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Table 2 Summary of published/unpublished work on experiential household food security scales, India, 2000–2015

From: Internal validity and reliability of experience-based household food insecurity scales in Indian settings

ID Authors Setting Period of study Sample size Study population Respondent Language Type of scale Recall period Internal reliability/validity Food security status
1 Nord et al. [11]a Rural Orissa 2000–2001 282 All adults and children in the household Oriya 9-item scale adapted from 18-item US HFSSMb 30 days In-fit: 0.75–1.11
High out-fit: balanced meal, ate less and cut-skip meal
Food secure: 8.0%
Food insecure: 92.0% (with 57.0% food insecure with hunger)
2 MSF [23] Chittagong Hill Tracts Sajek Union bordering Bangladesh and Mizoram, India March–April 2008 151 households from 34 villages Children aged 1–5 years Adult females/males in the household. Bengali 9-item FANTA HFIAS version 3 30 days Food secure: 4.0%
Mildly food insecure: 4.6%
Moderately food insecure: 11.9%
Severely food insecure: 79.5%
3 Agarwal et al. [21] Slum in north-east Delhi June–July 2008 410 All adults in household Adult female involved in cooking/purchasing food Hindi 4-item scale adapted from 6-item shorter version of US HFSSMc 12 months Cronbach’s α: 0.8
In-fit: 0.77–1.07
High out-fit: cut meal/skip meal
Food secure: 9.0%
Food insecure: 51% (with 27.1% food insecure without hunger and
23.9% food insecure with hunger)
4 Agarwal et al. [22] 75 slums of Meerut city October 2007–March 2008 40,016 Women of reproductive age (WRA) Adult female Hindi 4-item scale adapted from 6-item shorter version of US HFSSMd 12 months Point bi-serial correlation: 0.43–0.59
Cronbach’s α: 0.725
In-fit - 0.52–1.11
High out-fit: nutritious food
Food insecure: 74.2% (with 31.5% food insecure without hunger and 42.7% with hunger)
5 Pasricha et al. [24] Rural Karnataka 415 Children aged 12–23 months Mothers of children Kannada 9-item FANTA HFIAS version 3 30 days   Food secure: 42.0%
Food insecure: 58.0%
6 Gopichandran et al. [14] Tamil Nadu, Vellore (urban) May/June 2009 130 All adults and children in household Head of household/housewife Tamil 18-item USHFSSM 12 months Food secure: 25.4%
Food insecure with hunger: 61.5%
Food insecure without hunger: 13.1%
7 Mukhopadhyay et al. [18] Bankura-1 CD block district, West Bengal July–August 2009 267 tribal households All adults in household Head of household/responsible adult family member, preferably a woman Bengali A validated Bengali version of the US 6-item short form food security scale 12 months κ: > 0.84
Cronbach’s α: 0.82
47.2% households had high or marginal food security, whereas 29.6% and 23.2% had low and very low food security, respectively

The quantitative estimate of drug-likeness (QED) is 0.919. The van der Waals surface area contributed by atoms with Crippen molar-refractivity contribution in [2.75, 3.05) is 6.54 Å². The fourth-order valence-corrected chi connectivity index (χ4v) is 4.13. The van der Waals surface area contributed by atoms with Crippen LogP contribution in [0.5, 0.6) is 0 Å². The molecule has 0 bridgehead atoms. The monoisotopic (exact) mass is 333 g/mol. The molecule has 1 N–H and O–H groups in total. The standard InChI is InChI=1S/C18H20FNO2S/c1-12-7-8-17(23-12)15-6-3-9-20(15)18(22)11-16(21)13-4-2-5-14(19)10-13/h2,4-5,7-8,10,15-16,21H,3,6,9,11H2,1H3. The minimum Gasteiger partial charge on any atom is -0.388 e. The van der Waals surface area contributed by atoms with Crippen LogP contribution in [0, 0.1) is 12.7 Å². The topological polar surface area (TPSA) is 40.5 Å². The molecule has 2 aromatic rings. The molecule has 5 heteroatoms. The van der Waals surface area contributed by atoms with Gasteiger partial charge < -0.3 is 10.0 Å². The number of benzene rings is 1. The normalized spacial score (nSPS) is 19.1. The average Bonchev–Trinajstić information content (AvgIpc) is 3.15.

The prevalence of low and very low food security was higher among households having children aged under-five (31.2 and 24.3%, respectively) compared to households without children under-five (24.6 and 20.0%, respectively)
8 Mukhopadhyay and Biswas [19] Bankura-1 CD block district, West Bengal July–August 2009 188 tribal households Tribal children aged 24–59 months Mothers of the children Bengali A validated Bengali version of the 6-item shorter version of US HFSSM 12 months Same as above High/marginal food security: 46.8%
Low food security: 28.7% Very low food security: 26.5%
9 Chatterjee et al. [25] Three slums in north-west Mumbai January–March 2010 283 All adult members Adult female Marathi 9-item FANTA
HFIAS
30 days Food secure: 23.7%
Severely food insecure: 59.7%
Mild to moderate food insecure: 16.6%
10 Chinnakali et al. [26] A resettlement colony in south Delhi   250 All adult members Females aged 18–50 years Hindi 9-item FANTA HFIAS 30 days Food insecure: 77.2% (with 49.2% households being mildly food insecure, 18.8% households moderately food insecure and 9.2% households severely food insecure)
11 Maitra [30] 15 slums in Kolkata Metropolitan Corporation (KMC) area April 2010–January 2011 500 All adults and children Head of household/adult female in charge of kitchen Bengali 9-item adult scale and 5-item child scale adapted from 18-item US HFSSMe 30 days 9-item adult scale
Cronbach’s α: 0.85
Rasch reliability: 0.75
Sensitivity: 0.83
Specificity: 0.97
Positive predictive value: 0.85
In-fit: 0.7–1.3
High out-fit: never cooked rich meal
5-item child scale
Rasch reliability: 0.94
Sensitivity: 0.87
Specificity: 0.97
Positive predictive value: 0.89
In-fit: 0.63–1.25
High out-fit: child could not eat three square meals
9-item adulteverscale
Food insecure: 15.4% (with 12.8% moderately food insecure and 2.6% severely food insecure)